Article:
Enthusiasm & Positive Emotion: The Profound Implications of the Emotional Gym

How is your pulsing going?  Do you realize that when you pulse and do the Emotional Gym, you are doing a form of meditation, especially when you start to get good at it?

When you can get to an emotion with immediacy, when you can make it last, and when you can increase it, you are affecting the activity of the left frontal lobe from blood flow to EEG activity.

Increased blood flow and increased EEG activity are associated with the elevation of positive mood.  The research has been done with long-term meditators but it has also been done with those who meditated for 8 weeks.

This is the bottom-line. Meditation means and is many things. Most significantly it means an ability to alter the activity of the brain by choice, resulting in an alteration of the frontal lobes. This process affects the anterior cingulate and lessens the negative emotional reactivity of both the right frontal lobe and the amygdala.

Here’s the translation.  The left frontal lobe is responsible for inhibition/disinhibition.  This means that it is a stop/go mechanism of the brain.  While it is interesting that it is not the moral center of the brain, it can over rule the moral functioning of the brain and be a primary source of compulsive addictive behavior, as in orbital frontal syndrome.

Still not a very good translation?  Here’s the skinny.  When you pulse and “feel” emotion, you are activating the left frontal lobe.  When you think and image good and positive things, you are loosening up the inhibiting function and disinhibiting greater freedom and expansion, the good stuff associated with the UpSpiral.  The left frontal lobe is also associated with visioning, direction, and schedules.  So you’re beginning to get the picture that if you keep your left frontal lobe busy thinking and FEELING love, peace, gratitude, joy and hope, and the more accustomed you become to doing that, the greater you are affecting your state of mind. 

You are establishing a predisposition to a more positive mood.

There is, in fact, a ratio that exists between the activation of the left and right frontal lobes. The right frontal lobe is more associated with depression, but also with anxiety and more negative states of mind.  Change the ratio by choice.

Biofeedback has claimed a piece of this territory by offering equipment that shows when you are increasing left frontal lobe EEG activity.  EEG activity is a topical measure of brain activity. What would you guess is the best indication of that activity and it’s free?  Your emotions are your best biofeedback device.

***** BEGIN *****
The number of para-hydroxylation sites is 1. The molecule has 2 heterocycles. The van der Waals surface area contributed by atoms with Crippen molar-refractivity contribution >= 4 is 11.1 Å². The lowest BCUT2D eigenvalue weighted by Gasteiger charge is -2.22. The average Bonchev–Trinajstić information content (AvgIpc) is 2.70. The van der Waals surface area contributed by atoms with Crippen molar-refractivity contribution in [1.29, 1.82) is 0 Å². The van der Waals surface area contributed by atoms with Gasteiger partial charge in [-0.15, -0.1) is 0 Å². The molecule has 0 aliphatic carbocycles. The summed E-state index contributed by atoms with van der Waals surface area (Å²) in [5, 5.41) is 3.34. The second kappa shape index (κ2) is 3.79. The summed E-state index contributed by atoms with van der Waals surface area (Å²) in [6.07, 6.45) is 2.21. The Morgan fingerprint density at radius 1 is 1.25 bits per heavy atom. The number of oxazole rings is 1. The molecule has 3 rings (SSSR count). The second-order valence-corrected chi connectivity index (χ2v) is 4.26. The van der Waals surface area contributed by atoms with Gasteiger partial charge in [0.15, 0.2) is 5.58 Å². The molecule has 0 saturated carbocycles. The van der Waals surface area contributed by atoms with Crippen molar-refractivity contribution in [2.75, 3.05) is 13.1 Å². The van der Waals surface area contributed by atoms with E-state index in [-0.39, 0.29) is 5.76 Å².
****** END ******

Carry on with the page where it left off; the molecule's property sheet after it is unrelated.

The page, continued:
So stop just reacting with your emotions and do some meditating with emotions.  There are four tracks at the end of our CD that accompanies Growing the Positive Mind.  That CD, with original tracks by Douglas Ladnier, is The Music of the UpSpiral,  and is available on Amazon. Douglas did a wonderful job of translating my book into music.

However, you don’t have to buy anything.  The music helps because it’s music and it gets the whole right hemisphere working for you as well.  That is an additional added dimension of getting the whole brain to work in building stronger, more stable positive emotional responses.

Think about it.  We walk around in the emotional states we have grown all of our lives by reacting to what was happening around us.  And now the revolution is here!  You can feel what you want to feel and practice “love, peace, gratitude, joy, and hope” for no reason at all except that you choose to feel them. 

Let these be the emotions that you are most accustomed to feeling and living.  Let these be the emotions that fill both your quiet times and your busy times. You can meditate with gratitude while you work. You can meditate with hope when you go to sleep. You can meditate with love when you are aggravated and in the presence of somebody who rubs you the wrong way.

And in the process of paying attention to what is elegantly simple, you can discover and rediscover what is really simple meditation for the Western mind:  The Emotional Gym.


1) Summarize your understanding of the neuroscience of the Emotional Gym as it is presented in this blog.  Specifically, how do you see the “inhibition/disinhibition” function of the left frontal lobe as a catalyst for the power of the Emotional Gym? Give us an example from your personal or professional experience.


1) What insight did you gain from learning about the Emotional Gym as a form of meditation? How does the practice of this new form of meditation compare to your more traditional or customary forms of meditation? Tell us your story with an example.

About the author

Dr. William K. Larkin

Copyright © 2015 The Applied Neuroscience Institute